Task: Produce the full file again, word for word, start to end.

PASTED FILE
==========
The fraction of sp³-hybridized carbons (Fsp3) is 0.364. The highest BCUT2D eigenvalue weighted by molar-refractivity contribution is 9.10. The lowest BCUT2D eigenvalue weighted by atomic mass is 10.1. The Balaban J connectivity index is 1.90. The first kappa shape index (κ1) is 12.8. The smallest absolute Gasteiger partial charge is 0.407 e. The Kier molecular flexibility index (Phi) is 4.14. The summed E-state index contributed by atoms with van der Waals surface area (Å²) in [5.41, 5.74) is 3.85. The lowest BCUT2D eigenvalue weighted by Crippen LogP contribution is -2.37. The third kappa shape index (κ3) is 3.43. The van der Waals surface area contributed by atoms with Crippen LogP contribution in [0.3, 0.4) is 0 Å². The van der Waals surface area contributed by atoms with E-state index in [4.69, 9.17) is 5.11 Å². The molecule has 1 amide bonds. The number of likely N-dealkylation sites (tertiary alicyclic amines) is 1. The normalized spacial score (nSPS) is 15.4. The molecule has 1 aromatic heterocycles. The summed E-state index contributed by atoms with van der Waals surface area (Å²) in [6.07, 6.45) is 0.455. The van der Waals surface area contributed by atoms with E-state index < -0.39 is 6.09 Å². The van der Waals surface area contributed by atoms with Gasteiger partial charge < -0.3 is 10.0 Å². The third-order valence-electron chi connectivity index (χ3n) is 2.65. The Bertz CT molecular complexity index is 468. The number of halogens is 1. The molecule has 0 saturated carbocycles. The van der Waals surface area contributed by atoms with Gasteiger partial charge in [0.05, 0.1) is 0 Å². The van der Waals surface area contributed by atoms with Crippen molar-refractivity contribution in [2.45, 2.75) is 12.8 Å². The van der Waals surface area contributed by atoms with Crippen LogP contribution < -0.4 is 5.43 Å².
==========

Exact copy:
The fraction of sp³-hybridized carbons (Fsp3) is 0.364. The highest BCUT2D eigenvalue weighted by molar-refractivity contribution is 9.10. The lowest BCUT2D eigenvalue weighted by atomic mass is 10.1. The Balaban J connectivity index is 1.90. The first kappa shape index (κ1) is 12.8. The smallest absolute Gasteiger partial charge is 0.407 e. The Kier molecular flexibility index (Phi) is 4.14. The summed E-state index contributed by atoms with van der Waals surface area (Å²) in [5.41, 5.74) is 3.85. The lowest BCUT2D eigenvalue weighted by Crippen LogP contribution is -2.37. The third kappa shape index (κ3) is 3.43. The van der Waals surface area contributed by atoms with Crippen LogP contribution in [0.3, 0.4) is 0 Å². The van der Waals surface area contributed by atoms with E-state index in [4.69, 9.17) is 5.11 Å². The molecule has 1 amide bonds. The number of likely N-dealkylation sites (tertiary alicyclic amines) is 1. The normalized spacial score (nSPS) is 15.4. The molecule has 1 aromatic heterocycles. The summed E-state index contributed by atoms with van der Waals surface area (Å²) in [6.07, 6.45) is 0.455. The van der Waals surface area contributed by atoms with E-state index < -0.39 is 6.09 Å². The van der Waals surface area contributed by atoms with Gasteiger partial charge < -0.3 is 10.0 Å². The third-order valence-electron chi connectivity index (χ3n) is 2.65. The Bertz CT molecular complexity index is 468. The number of halogens is 1. The molecule has 0 saturated carbocycles. The van der Waals surface area contributed by atoms with Gasteiger partial charge in [0.05, 0.1) is 0 Å². The van der Waals surface area contributed by atoms with Crippen molar-refractivity contribution in [2.45, 2.75) is 12.8 Å². The van der Waals surface area contributed by atoms with Crippen LogP contribution < -0.4 is 5.43 Å².